Playing video games for a living, having your name featured in gaming publications, MTV, thousands of websites, having fans and groupies sounds like the dream job. Here’s a list of video gaming over-achievers that succeeded in this industry and are making serious money too.
Dennis “Thresh” Fong
No list of most accomplished world class gamers should ignore Dennis Fong, the Ferrari Tournament guy. His claim to fame is winning the famed Red Annihilation tournament in 1997 and subsequently John Carmack’s Ferrari 328 which became solid evidence that there’s a future in this to all non-believers back in the early days of professional gaming competitions. The 32 year old Hong Kong born gaming celebrity Fong has been hailed as the Michael Jordan of video games receiving numerous awards and mentions in mainstream media. He played his game right and he invested the approximately $100.000 he’s made as a professional gamer into online media and social platforms and today he is regarded as the most financially fulfilled player-turned-businessman in the competitive gaming scene.
Games he’s most famous for: Doom I and II, Quake I, II and III and StarCraft
Platform he’s most played on : PC (exclusively)
Thresh in figures:
102 million – The amount of US Dollars Dennis Fong’s Xfire, an instant messenger and social networking site for gamers was sold to Viacom for;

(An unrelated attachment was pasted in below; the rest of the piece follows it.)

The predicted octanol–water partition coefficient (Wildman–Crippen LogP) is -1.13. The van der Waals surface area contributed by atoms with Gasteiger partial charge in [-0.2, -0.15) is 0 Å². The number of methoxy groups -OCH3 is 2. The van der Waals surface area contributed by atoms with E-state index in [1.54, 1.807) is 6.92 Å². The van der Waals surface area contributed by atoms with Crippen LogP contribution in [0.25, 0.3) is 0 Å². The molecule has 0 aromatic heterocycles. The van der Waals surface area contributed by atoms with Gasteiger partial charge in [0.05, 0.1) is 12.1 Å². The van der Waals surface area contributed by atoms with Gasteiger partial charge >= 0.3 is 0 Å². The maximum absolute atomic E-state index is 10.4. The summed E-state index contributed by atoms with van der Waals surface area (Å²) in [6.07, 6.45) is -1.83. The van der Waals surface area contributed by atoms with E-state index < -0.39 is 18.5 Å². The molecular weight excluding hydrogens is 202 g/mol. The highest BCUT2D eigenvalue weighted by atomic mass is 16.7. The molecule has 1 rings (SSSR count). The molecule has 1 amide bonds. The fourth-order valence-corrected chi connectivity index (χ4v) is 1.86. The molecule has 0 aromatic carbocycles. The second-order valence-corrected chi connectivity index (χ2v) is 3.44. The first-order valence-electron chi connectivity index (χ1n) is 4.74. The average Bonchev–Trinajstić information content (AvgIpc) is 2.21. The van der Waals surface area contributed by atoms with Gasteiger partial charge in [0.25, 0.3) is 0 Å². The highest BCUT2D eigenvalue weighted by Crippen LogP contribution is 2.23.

14 – The number of games Thresh won out of a total of 15 in the final against Entropy for the Ferrari Tournament. In fact, the one game he lost was the only official FPS round he’s ever lost;
32 – Dennis Fong’s current age that makes him the oldest professional gamer on this list.
Tom “Tsquared” Taylor
The high-profile head of Str8 Rippin, one of the most respected teams in the Halo scene, Tsquared’s innovative approach has shaped the trajectory of the game itself . Named Stuff Magazine’s ‘Most Influential Person Under 30′ and appearing on the front page of the Wall Street Journal, Tom Taylor elevates the public’s awareness of pro gamers through his cool demeanor and confidence. As a player, ‘T2′ has been a force in the league from the beginning, dominating the North American Major League Gaming scene. He’s currently under a three year contract with the gaming platform giant worth a total of $250,000, but manages to earn between $120,000 and $150,000 each year in prize money and endorsement deals. His most recent claim to fame was appearing on a new Dr. Pepper publicity campaign.
Games he’s most famous for: Halo: CE, Halo 3
bust mostly Halo 2
Platform he’s most played on: XBOX although he’s also admittedly played XBOX 360 and Nintendo Wii, “for fun”
Tsquared in figures:
175 million – Dr. Pepper bottles issued across the United States with his face on them;
250,000 – US Dollars for a three year contract, officially the most financially significant contract a pro gamer has ever had in North America;
19 – Tom’s number of mainstream media appearences including an MTV documentary about pro gaming life.
Manuel “Grubby” Schenkhuizen